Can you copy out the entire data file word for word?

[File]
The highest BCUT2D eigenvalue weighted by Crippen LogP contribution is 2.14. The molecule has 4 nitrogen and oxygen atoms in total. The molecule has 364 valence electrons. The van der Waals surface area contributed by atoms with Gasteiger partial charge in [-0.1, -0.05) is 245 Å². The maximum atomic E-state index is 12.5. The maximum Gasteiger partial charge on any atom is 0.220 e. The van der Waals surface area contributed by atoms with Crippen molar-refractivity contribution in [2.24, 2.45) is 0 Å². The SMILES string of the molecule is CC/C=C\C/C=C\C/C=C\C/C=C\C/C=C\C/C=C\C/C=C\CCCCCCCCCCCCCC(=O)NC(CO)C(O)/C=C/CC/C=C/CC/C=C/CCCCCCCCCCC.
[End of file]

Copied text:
The highest BCUT2D eigenvalue weighted by Crippen LogP contribution is 2.14. The molecule has 4 nitrogen and oxygen atoms in total. The molecule has 364 valence electrons. The van der Waals surface area contributed by atoms with Gasteiger partial charge in [-0.1, -0.05) is 245 Å². The maximum atomic E-state index is 12.5. The maximum Gasteiger partial charge on any atom is 0.220 e. The van der Waals surface area contributed by atoms with Crippen molar-refractivity contribution in [2.24, 2.45) is 0 Å². The SMILES string of the molecule is CC/C=C\C/C=C\C/C=C\C/C=C\C/C=C\C/C=C\C/C=C\CCCCCCCCCCCCCC(=O)NC(CO)C(O)/C=C/CC/C=C/CC/C=C/CCCCCCCCCCC.